Ironically, Landau turned down what could have been an epic role – Dr. Spock on Star Trek.  As we know, eventually, that role went to Leonard Nimoy.  Nimoy was fabulous in that role, but I could see Landau being successful in it also, as he could play any role.

His signature role was that of Rollin Hand, a master of disguise character in the hit tv show, Mission Impossible, starring Peter Graves and Barbara Bain, Landau’s wife.  At first, Landau was reluctant to appear on the show, feeling the demands of a regular tv show would interfere with his movie opportunities.  But, he relented when the producers offered him a one-year contract instead of the standard five-years.   Playing Hand enabled Landau to demonstrate the full range of his acting abilities.  He got to portray every type of character, and many times he played two roles in the same episode – Hand and the character Hand was supposedly impersonating.  Landau left MI in 1969 following a salary dispute.  MI continued until 1973 and, later, was reincarnated as a series of movies starring Tom Cruise.

Landau continued to work right to the end of his life.  He was nominated for three best supporting actor Academy Awards for his roles in Tucker, Crimes and Misdemeanors and Ed Wood.  He won for his role as Bela Lugosi in Ed Wood.  Additionally, he won a Screen Actors Guild award, a Golden Globe and a Saturn Award for the portrayal.  Showing his aforementioned versatility, landau was nominated for an Emmy Award for his portrayal of an Alzheimer’s sufferer in the hit tv show Without a Trace.


In his later years Landau taught acting at the Actors’ Studio.  Also, he collaborated with director Mark Rydell and writer Lyle Kessler to produce an educational seminar that taught the disciplines of acting, director and writing.

Landau passed away on July 15 at the age of 89.  Rest in peace, Martin.  You will be sorely missed.



If I were to ask sports fans to name the most accomplished sports announcers of the last 60 years chances are Bob Wolff would not be one of the choices.  Wolff never achieved the notoriety of some of the more famous sports broadcasters of the last 60 years or so, like, for instance, Vin Scully, Jack and Joe Buck and Harry Caray in baseball, Pat Summerall, Keith Jackson, Curt Gowdy and John Madden in football and Marv Albert in basketball, but, in my opinion, his career compares favorably with any and all of them.  Perhaps, the reason he has been somewhat overlooked is he did most of his work on radio, and his tv work was mostly regional.  Read on and decide how his career stacks up with the big boys.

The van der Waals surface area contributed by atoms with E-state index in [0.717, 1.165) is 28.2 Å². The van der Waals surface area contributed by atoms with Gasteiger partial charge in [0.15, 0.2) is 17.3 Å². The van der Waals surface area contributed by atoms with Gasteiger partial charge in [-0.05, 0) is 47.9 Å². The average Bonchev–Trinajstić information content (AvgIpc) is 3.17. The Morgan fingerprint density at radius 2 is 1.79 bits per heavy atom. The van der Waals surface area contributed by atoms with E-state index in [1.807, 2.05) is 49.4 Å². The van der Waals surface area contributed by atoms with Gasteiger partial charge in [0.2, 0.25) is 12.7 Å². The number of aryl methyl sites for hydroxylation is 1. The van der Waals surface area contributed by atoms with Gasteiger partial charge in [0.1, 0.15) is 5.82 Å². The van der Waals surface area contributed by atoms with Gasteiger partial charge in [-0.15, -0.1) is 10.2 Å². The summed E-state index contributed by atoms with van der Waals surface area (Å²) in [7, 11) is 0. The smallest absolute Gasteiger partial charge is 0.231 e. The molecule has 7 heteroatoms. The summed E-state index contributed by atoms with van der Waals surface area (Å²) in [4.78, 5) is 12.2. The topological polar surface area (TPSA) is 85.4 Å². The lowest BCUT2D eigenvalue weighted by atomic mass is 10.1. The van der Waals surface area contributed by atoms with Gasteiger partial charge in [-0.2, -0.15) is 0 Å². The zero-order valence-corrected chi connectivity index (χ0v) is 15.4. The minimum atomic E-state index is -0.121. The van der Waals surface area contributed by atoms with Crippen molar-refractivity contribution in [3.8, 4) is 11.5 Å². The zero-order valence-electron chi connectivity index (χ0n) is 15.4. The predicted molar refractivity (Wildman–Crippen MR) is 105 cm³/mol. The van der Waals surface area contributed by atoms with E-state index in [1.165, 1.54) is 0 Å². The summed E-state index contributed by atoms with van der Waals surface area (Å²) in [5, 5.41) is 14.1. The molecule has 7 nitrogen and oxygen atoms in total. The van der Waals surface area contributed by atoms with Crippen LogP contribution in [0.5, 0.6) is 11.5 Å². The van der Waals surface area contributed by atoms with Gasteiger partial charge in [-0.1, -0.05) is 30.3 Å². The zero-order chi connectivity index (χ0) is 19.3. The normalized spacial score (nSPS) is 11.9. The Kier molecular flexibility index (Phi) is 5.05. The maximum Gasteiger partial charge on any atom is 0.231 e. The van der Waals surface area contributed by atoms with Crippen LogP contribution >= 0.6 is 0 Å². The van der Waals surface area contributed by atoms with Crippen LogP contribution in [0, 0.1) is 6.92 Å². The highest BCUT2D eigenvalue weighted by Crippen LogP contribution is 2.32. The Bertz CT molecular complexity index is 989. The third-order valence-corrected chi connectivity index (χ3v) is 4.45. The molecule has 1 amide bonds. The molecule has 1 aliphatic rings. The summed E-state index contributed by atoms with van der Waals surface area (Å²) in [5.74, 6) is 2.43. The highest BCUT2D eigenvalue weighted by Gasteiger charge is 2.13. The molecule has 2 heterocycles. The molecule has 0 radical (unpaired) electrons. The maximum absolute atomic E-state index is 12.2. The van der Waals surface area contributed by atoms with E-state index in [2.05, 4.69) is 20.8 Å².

Robert Alfred Wolff was born on November 29, 1920 in NYC.  He attended Duke University on a baseball scholarship and graduated with Phi Beta Kappa and Omicron Delta Kappa honors.  Unfortunately, his nascent baseball career ended early in college when he suffered a broken ankle.  However, Wolff did pretty well for himself in his next career – sports broadcasting.

Wolff began this career in 1939 while still an undergraduate.  Ultimately, he became the longest running broadcaster in tv and radio history.  His career spanned nine decades – NINE!  In addition, he was arguably the most versatile broadcaster in history.  He “called” contests in baseball, football, basketball and the Westminster Dog Show, among other sports.

Below please find the highlights of his unique and remarkable career:

  1.  He was the tv and radio voice of the Washington Senators/Minnesota Twins from 1947 – 1961.
  2. He “called” games on all the major tv networks as well as the Mutual Broadcasting System and Armed Forces Radio.  He announced the NBC Game of the Week from 1962 – 1965.  Also, he broadcast several major Bowl Games, such as the Rose and Sugar Bowls,
  3. He “called” two of the most famous and significant games in history – the Yankees’ Don Larsen’s perfect game against the Brooklyn Dodgers in the 1956 World Series and the 1958 NFL Championship Game where the Baltimore Colts beat the NY Giants in overtime in the so-called “Greatest Game Ever Played.”  It may not have been the “greatest,” but it certainly was the most significant as it has been largely credited for putting the NFL on the map.
  4. In the NBA he broadcast games for the NY Knicks and Detroit Pistons.  In addition, he was the Knicks’ tv announcer for both their 1970 and 1973 championships.
  5. In the NHL he broadcast for the NY Rangers.
  6. In the NFL he did games for the Baltimore Colts, Washington Redskins and Cleveland Browns.
  7. In the North American Soccer League he broadcast games for the Tampa Bay Rowdies.
  8. As an employee of Madison Square Garden he broadcast the National Horse Show, college hockey and basketball, women’s tennis, bowling, gymnastics and boxing.  You name the sport, and he did it.
  9. Wolff was one of only two persons (the other being Dale Arnold) to have broadcast games for each of the four major American sports leagues plus soccer.


Wolff’s amazing longevity can best be illustrated by the fact that he was able to interview the likes of Jim Thorp, Babe Ruth, Connie Mack, Tris Speaker Ty Cobb and Ted Williams.  One can say, Wolff covered athletes whose career spanned the entire 20th century, plus part of the 21st.  Amazing!   He has been honored by both the baseball and basketball Halls of Fame, the National Sportscasters and Sportswriters Hall of Fame and the MSG Walk of Fame.

Wolff continued to work well into his 90s for News 12 Long Island.  Why?  In his own words: “I enjoy it.  If I didn’t do it, what would I do to have fun?”